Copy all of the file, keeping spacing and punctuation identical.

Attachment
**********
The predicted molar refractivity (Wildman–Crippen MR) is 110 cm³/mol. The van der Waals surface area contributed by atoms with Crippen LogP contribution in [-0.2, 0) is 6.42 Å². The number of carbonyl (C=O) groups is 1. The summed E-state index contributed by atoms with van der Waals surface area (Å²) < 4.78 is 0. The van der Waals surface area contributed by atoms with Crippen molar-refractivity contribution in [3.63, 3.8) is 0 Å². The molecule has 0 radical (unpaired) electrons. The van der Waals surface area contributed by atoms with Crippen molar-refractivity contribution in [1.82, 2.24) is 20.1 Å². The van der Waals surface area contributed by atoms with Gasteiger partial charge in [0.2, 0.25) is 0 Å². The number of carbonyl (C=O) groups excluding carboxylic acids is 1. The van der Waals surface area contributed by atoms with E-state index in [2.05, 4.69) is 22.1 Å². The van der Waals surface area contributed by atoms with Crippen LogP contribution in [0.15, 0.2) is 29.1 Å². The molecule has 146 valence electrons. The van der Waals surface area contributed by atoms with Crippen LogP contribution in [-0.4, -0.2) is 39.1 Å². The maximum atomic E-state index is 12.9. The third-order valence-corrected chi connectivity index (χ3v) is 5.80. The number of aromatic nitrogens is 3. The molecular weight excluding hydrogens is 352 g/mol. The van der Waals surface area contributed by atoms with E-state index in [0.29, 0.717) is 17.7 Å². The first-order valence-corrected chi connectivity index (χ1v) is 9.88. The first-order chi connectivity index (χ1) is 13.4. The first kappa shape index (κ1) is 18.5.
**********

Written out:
The predicted molar refractivity (Wildman–Crippen MR) is 110 cm³/mol. The van der Waals surface area contributed by atoms with Crippen LogP contribution in [-0.2, 0) is 6.42 Å². The number of carbonyl (C=O) groups is 1. The summed E-state index contributed by atoms with van der Waals surface area (Å²) < 4.78 is 0. The van der Waals surface area contributed by atoms with Crippen molar-refractivity contribution in [3.63, 3.8) is 0 Å². The molecule has 0 radical (unpaired) electrons. The van der Waals surface area contributed by atoms with Crippen molar-refractivity contribution in [1.82, 2.24) is 20.1 Å². The van der Waals surface area contributed by atoms with Gasteiger partial charge in [0.2, 0.25) is 0 Å². The number of carbonyl (C=O) groups excluding carboxylic acids is 1. The van der Waals surface area contributed by atoms with E-state index in [2.05, 4.69) is 22.1 Å². The van der Waals surface area contributed by atoms with Crippen LogP contribution in [0.15, 0.2) is 29.1 Å². The molecule has 146 valence electrons. The van der Waals surface area contributed by atoms with Crippen LogP contribution in [-0.4, -0.2) is 39.1 Å². The maximum atomic E-state index is 12.9. The third-order valence-corrected chi connectivity index (χ3v) is 5.80. The number of aromatic nitrogens is 3. The molecular weight excluding hydrogens is 352 g/mol. The van der Waals surface area contributed by atoms with E-state index in [0.29, 0.717) is 17.7 Å². The first-order valence-corrected chi connectivity index (χ1v) is 9.88. The first-order chi connectivity index (χ1) is 13.4. The first kappa shape index (κ1) is 18.5.